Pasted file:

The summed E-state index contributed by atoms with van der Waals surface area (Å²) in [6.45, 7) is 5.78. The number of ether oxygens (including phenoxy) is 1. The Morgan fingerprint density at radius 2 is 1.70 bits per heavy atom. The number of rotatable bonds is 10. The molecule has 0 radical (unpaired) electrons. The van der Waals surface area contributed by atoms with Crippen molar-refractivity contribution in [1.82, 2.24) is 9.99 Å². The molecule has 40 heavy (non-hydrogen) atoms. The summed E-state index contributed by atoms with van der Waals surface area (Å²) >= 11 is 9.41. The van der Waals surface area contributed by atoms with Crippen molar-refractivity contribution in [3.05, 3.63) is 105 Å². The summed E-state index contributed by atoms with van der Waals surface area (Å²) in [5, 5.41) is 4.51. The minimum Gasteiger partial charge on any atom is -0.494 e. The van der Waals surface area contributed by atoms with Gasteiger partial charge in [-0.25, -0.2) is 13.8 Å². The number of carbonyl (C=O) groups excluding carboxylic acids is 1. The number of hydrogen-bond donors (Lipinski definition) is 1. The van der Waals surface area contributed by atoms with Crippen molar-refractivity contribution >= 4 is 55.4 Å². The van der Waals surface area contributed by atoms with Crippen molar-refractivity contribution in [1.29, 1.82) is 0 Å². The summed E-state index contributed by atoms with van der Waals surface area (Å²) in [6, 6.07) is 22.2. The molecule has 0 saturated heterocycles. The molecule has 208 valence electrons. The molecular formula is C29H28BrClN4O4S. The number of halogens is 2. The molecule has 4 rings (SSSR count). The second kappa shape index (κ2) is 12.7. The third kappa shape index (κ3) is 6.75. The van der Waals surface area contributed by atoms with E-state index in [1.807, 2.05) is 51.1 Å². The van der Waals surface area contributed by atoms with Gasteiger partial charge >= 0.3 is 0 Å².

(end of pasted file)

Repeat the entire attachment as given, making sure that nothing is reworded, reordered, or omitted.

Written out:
The summed E-state index contributed by atoms with van der Waals surface area (Å²) in [6.45, 7) is 5.78. The number of ether oxygens (including phenoxy) is 1. The Morgan fingerprint density at radius 2 is 1.70 bits per heavy atom. The number of rotatable bonds is 10. The molecule has 0 radical (unpaired) electrons. The van der Waals surface area contributed by atoms with Crippen molar-refractivity contribution in [1.82, 2.24) is 9.99 Å². The molecule has 40 heavy (non-hydrogen) atoms. The summed E-state index contributed by atoms with van der Waals surface area (Å²) >= 11 is 9.41. The van der Waals surface area contributed by atoms with Crippen molar-refractivity contribution in [3.05, 3.63) is 105 Å². The summed E-state index contributed by atoms with van der Waals surface area (Å²) in [5, 5.41) is 4.51. The minimum Gasteiger partial charge on any atom is -0.494 e. The van der Waals surface area contributed by atoms with Gasteiger partial charge in [-0.25, -0.2) is 13.8 Å². The number of carbonyl (C=O) groups excluding carboxylic acids is 1. The number of hydrogen-bond donors (Lipinski definition) is 1. The van der Waals surface area contributed by atoms with Crippen molar-refractivity contribution >= 4 is 55.4 Å². The van der Waals surface area contributed by atoms with Crippen molar-refractivity contribution in [1.29, 1.82) is 0 Å². The summed E-state index contributed by atoms with van der Waals surface area (Å²) in [6, 6.07) is 22.2. The molecule has 0 saturated heterocycles. The molecule has 208 valence electrons. The molecular formula is C29H28BrClN4O4S. The number of halogens is 2. The molecule has 4 rings (SSSR count). The second kappa shape index (κ2) is 12.7. The third kappa shape index (κ3) is 6.75. The van der Waals surface area contributed by atoms with E-state index in [1.807, 2.05) is 51.1 Å². The van der Waals surface area contributed by atoms with Gasteiger partial charge >= 0.3 is 0 Å².